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Ordinal Utility

Definition: The Ordinal Utility approach is based on the fact that the utility of a commodity cannot be measured in absolute quantity, but however, it will be possible for a consumer to tell subjectively whether the commodity derives more or less or equal satisfaction when compared to another.

The modern economists have discarded the concept of cardinal utility and instead applied ordinal utility approach to study the behavior of the consumers. While the neo-classical economists believed that the utility can be measured and expressed in cardinal numbers, but the modern economists maintain that the utility being the psychological phenomena cannot be measured theoretically, quantitatively and even cardinally.

The modern economist, Hicks, in particular, have applied the ordinal utility concept to study the consumer behavior. He introduced a tool of analysis called “Indifference Curve” to analyze the consumer behavior. An indifference curve refers to the locus of points each showing different combinations of two substitutes which yield the same level of satisfaction and utility to the consumer.

Assumptions of Ordinal Utility Approach

  1. Rationality: It is assumed that the consumer is rational who aims at maximizing his level of satisfaction for given income and prices of goods and services, which he wish to consume. He is expected to take decisions consistent with this objective.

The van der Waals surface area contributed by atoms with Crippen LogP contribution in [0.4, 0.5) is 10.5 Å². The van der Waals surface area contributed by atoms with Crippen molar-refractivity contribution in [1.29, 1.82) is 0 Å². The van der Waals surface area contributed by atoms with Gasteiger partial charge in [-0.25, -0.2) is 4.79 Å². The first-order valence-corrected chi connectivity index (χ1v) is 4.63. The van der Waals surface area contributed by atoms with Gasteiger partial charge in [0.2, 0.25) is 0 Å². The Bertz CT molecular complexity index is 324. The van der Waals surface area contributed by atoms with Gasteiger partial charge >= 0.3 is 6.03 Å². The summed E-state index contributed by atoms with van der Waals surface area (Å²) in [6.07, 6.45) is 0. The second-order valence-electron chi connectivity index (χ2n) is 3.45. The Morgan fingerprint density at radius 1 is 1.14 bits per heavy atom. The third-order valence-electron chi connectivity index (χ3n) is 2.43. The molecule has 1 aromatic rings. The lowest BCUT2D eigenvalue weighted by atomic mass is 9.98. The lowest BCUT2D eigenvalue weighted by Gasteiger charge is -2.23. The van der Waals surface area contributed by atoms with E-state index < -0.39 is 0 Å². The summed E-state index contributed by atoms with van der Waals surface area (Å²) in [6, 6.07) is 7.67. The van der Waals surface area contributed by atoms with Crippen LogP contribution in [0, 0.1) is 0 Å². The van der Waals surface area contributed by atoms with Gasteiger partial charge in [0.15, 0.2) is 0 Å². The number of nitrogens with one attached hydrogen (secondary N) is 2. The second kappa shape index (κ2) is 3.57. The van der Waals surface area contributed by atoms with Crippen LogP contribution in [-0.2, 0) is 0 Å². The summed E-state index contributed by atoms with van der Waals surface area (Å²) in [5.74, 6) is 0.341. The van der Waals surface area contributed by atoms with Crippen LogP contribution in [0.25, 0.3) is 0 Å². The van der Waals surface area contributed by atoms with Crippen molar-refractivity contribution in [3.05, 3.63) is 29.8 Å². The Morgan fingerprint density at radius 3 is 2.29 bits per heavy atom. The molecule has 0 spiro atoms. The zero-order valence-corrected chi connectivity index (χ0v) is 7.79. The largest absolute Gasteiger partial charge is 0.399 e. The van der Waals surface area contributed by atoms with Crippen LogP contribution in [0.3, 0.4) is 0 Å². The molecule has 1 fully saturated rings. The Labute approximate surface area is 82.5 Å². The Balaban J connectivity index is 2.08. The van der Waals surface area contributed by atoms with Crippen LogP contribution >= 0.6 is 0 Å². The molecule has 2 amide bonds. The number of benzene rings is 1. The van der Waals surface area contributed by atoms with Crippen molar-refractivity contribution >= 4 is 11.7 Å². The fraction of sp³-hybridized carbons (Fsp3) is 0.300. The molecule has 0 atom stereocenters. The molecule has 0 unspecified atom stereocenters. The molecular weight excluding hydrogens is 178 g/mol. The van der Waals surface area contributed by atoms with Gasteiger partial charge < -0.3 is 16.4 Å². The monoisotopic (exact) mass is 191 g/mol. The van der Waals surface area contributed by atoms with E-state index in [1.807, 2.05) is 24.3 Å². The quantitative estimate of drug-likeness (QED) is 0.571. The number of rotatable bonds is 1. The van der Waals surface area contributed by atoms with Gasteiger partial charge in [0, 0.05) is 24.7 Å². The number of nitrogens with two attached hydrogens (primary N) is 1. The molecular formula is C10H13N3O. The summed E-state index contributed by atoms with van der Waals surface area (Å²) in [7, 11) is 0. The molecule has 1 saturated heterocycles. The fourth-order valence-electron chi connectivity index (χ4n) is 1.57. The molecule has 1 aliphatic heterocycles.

2. Ordinal Utility: The indifference curve assumes that the utility can only be expressed ordinally. This means the consumer can only tell his order of preference for the given goods and services.
  3. Transitivity and Consistency of Choice: The consumer’s choice is expected to be either transitive or consistent. The transitivity of choice means, if the consumer prefers commodity X to Y and Y to Z, then he must prefer commodity X to Z. In other words, if X= Y, Y = Z, then he must treat X=Z. The consistency of choice means that if a consumer prefers commodity X to Y at one point of time, he will not prefer commodity Y to X in another period or even will not consider them as equal.
  4. Nonsatiety: It is assumed that the consumer has not reached the saturation point of any commodity and hence, he prefers larger quantities of all commodities.
  5. Diminishing Marginal Rate of Substitution (MRS): The marginal rate of substitution refers to the rate at which the consumer is ready to substitute one commodity (A) for another commodity (B) in such a way that his total satisfaction remains unchanged. The MRS is denoted as DB/DA. The ordinal approach assumes that DB/DA goes on diminishing if the consumer continues to substitute A for B.

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